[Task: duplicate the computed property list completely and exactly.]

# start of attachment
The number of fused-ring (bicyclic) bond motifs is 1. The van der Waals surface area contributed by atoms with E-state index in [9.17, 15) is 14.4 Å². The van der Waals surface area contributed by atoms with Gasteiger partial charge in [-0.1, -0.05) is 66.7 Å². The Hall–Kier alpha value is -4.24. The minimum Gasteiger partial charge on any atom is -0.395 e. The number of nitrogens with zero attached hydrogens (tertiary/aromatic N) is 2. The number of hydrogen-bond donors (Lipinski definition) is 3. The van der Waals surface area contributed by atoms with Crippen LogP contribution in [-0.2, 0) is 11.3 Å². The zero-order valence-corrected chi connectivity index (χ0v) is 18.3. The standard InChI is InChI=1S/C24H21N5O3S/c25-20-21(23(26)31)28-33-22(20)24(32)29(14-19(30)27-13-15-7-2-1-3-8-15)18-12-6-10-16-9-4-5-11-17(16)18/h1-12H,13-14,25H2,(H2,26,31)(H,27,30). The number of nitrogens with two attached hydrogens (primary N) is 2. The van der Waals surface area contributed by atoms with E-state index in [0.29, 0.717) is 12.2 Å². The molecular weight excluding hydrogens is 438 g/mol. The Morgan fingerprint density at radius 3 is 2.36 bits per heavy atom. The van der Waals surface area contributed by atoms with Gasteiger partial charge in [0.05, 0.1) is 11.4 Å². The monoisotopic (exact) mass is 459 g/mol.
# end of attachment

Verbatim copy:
The number of fused-ring (bicyclic) bond motifs is 1. The van der Waals surface area contributed by atoms with E-state index in [9.17, 15) is 14.4 Å². The van der Waals surface area contributed by atoms with Gasteiger partial charge in [-0.1, -0.05) is 66.7 Å². The Hall–Kier alpha value is -4.24. The minimum Gasteiger partial charge on any atom is -0.395 e. The number of nitrogens with zero attached hydrogens (tertiary/aromatic N) is 2. The number of hydrogen-bond donors (Lipinski definition) is 3. The van der Waals surface area contributed by atoms with Crippen LogP contribution in [-0.2, 0) is 11.3 Å². The zero-order valence-corrected chi connectivity index (χ0v) is 18.3. The standard InChI is InChI=1S/C24H21N5O3S/c25-20-21(23(26)31)28-33-22(20)24(32)29(14-19(30)27-13-15-7-2-1-3-8-15)18-12-6-10-16-9-4-5-11-17(16)18/h1-12H,13-14,25H2,(H2,26,31)(H,27,30). The number of nitrogens with two attached hydrogens (primary N) is 2. The van der Waals surface area contributed by atoms with E-state index in [0.29, 0.717) is 12.2 Å². The molecular weight excluding hydrogens is 438 g/mol. The Morgan fingerprint density at radius 3 is 2.36 bits per heavy atom. The van der Waals surface area contributed by atoms with Gasteiger partial charge in [0.05, 0.1) is 11.4 Å². The monoisotopic (exact) mass is 459 g/mol.